Wednesday, September 7, 2011
Had some fun. Had some laughs.
A New York native, I first set eyes on Detroit in October 2000. I've spent the last 11 years in and out of the shadows here in the Motor City, pursuing a career in New York City while not-so-privately obsessing over one of the most unloved cities in the country. Looking back, it's easy to figure out why. As a hopeful reporter, I saw Detroit as one of the greatest untold stories in the United States.
As happens in this business, professional curiosity can often take you some really unexpected places. Over time, I fell in love with Detroit in a way I never expected to. The city so many were busy fleeing began to feel like home.
I made repeated attempts to transition from being a part-timer, ducking in and out between trips around the globe, trying to see how I might move in for real and settle down. It never seemed to work. The more I came to know Detroit, the more I loved it -- the good and the bad -- but I never felt one hundred percent sure that throwing my pretty good job away and moving to Michigan was a great idea. Anyone who's tried to keep a news career going in Southeast Michigan over these past ten years can no doubt identify.
While I dithered and planned and scrubbed plans and started all over again, times changed. Detroit changed. The city, long left to its own devices, came out of the shadows. As the economy fell apart in 2008, with the auto industry front and center for the drama, national media types once again took an interest in a city that had been all but forgotten in the decade or more prior.
In the next years, Detroit became A Thing. It was being discussed in many different circles. Reporters swooped in, trying to make sense of it all after years of being completely tuned out, often missing the point entirely as they drove around the ruins, writing off the city for dead. (Unexpectedly, it would be a Chrysler commercial that finally showed the world a proper glimpse of Detroit's incredible humanity.)
The word itself -- Detroit -- became hip. Artists flocked in. A new generation of entrepreneurs began to take chances. Downtown, already with so much going for it, flipped into high gear. Then came Whole Foods Markets, announcing a Midtown store -- a curveball that threw even the sunshine-loving city supporters for a complete loop. Today, I read New York-based Curbed Networks' new Detroit real estate blog for the first time, along with many of you. (Another thing to file under things you didn't expect to see around here, any time soon.) Suddenly, Detroit is cool. Suddenly, everyone is saying it is the new Brooklyn. I don't know if that's true. But if that's what people need to tell themselves to get psyched up to come hang out in the city and make it a little better, than so be it.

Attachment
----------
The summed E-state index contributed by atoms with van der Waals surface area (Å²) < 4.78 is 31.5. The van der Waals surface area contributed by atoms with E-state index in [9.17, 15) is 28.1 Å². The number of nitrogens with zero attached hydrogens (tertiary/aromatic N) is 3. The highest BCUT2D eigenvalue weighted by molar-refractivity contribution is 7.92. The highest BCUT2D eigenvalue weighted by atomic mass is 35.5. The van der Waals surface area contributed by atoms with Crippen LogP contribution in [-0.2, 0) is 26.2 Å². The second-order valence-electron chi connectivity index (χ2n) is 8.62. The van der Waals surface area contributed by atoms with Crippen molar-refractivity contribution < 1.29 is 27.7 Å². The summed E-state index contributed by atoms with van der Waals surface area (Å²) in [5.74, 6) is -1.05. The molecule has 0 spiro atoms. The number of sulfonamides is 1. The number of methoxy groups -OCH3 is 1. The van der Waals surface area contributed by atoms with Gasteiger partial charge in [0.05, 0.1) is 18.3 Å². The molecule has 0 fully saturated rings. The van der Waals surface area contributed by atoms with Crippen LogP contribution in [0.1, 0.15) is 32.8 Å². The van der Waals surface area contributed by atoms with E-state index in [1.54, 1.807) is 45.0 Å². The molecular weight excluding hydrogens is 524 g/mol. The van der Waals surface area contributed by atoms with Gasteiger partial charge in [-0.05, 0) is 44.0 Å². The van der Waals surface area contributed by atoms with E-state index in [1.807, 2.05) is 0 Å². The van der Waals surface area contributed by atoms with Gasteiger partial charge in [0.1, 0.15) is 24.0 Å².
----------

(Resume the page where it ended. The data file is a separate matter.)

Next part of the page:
All I ever wanted, from the very start, was for the world to stop ignoring Detroit. Today, I look around at a city that still faces unbelievable odds, odds it probably won't completely overcome for generations, but I see a city with a brighter future, something I never dared think about, after learning the hard way the perils of treating Detroit as if it were like any other place in the United States.
Today, though, no matter what happens, Detroit is once again part of the national (and global) conversation. This is all that could ever be asked. Magical solutions to its brokenness do not exist. And at day's end, Detroit must save Detroit. But I now take comfort in the fact that the world will be watching, lending a hand where it can, if Detroit will let it do so.
With so many changes both here and in my own life, I'll be moving on for the most part, leaving this blog to internet history. I'll still be involved locally in at least one very fun (and to me, very important) way, working with Eat It Detroit, a local outfit that celebrates Detroit's rich food culture and heritage. Join the conversation over on our Facebook page, if you can.
In summary and in closing, thanks to all of you who read this blog over the years, It was incredible to see the traffic transition from almost entirely local in 2007 and 2008 to an international audience in the years that followed. I hope this did some good. I hope someone learned something. I know I did. Peace.
Posted by David at 7:09 PM